1. Awww, thanks so much Mrs. Groovy! 🙂 I remember Prell! My mom used to buy it too. Like you, I used whatever was available. But, then when I was in my early 20s and went to a salon to get my hair cut, the stylist convinced me the salon shampoo would completely transform my hair. And that $20 didn’t seem to make a bit of difference (though it smelled amazing). I only did that once!

  9. Great tips, Amanda! We are just starting out with a 3- and 5-year-old, giving them a bit of money each week in exchange for doing regular chores, and letting them know they are responsible for any extra treats or toys they want to purchase. They also have opportunities to give money to kids in need. Anyway, I can see this getting a lot more complicated as they get older, deciding what to pay for, what’s not covered, and what the budget is for needs like shoes and clothes. I love your suggest of having them cover the difference if they want an “upgrade” on a need.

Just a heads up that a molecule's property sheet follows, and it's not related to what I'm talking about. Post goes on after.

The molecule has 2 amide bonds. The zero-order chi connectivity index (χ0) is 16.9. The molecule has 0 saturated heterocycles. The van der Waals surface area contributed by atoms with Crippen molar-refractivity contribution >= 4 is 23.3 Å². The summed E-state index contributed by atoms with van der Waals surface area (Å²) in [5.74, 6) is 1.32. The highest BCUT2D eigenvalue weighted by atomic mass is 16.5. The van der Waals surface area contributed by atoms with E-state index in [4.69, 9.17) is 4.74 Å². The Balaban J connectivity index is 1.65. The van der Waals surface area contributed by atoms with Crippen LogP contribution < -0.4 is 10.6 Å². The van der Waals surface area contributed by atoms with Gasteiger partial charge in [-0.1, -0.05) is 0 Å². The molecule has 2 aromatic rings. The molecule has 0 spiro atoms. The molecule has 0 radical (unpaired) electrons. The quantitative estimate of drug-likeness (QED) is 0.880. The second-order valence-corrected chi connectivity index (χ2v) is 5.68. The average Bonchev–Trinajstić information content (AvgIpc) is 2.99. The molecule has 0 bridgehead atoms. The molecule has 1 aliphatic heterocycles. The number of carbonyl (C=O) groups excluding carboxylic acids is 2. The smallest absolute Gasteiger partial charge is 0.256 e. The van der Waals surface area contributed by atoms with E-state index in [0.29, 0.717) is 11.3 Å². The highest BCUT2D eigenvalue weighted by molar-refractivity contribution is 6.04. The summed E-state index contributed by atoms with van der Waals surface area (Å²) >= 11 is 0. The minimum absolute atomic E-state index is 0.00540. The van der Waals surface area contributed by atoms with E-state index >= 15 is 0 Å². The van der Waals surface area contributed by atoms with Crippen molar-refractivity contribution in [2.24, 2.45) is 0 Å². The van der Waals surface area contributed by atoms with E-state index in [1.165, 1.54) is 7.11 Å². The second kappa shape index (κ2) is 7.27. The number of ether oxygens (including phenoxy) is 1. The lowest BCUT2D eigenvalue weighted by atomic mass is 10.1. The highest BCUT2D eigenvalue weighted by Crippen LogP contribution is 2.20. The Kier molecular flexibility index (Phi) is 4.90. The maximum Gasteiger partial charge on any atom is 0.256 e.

One question–how much do you cover school-related incidentals like field trip costs, school dances, yearbooks, etc.? Is that all on them or does it depend on the event or item? I’ve heard that stuff can add up and I wonder how we’ll handle it when the time comes.

    1. Thanks, Kalie! I love that you are giving your young children opportunities to use and give money at such a young age. It does get a bit more complicated as they get older, but it’s never been much of a battle in our house because our boundaries were always set and clear. That said, I do remember being called “cheap” a couple of times – though that usually led to a 10 minute “discussion” of the difference between cheap and intentional, so they don’t say that anymore. 😉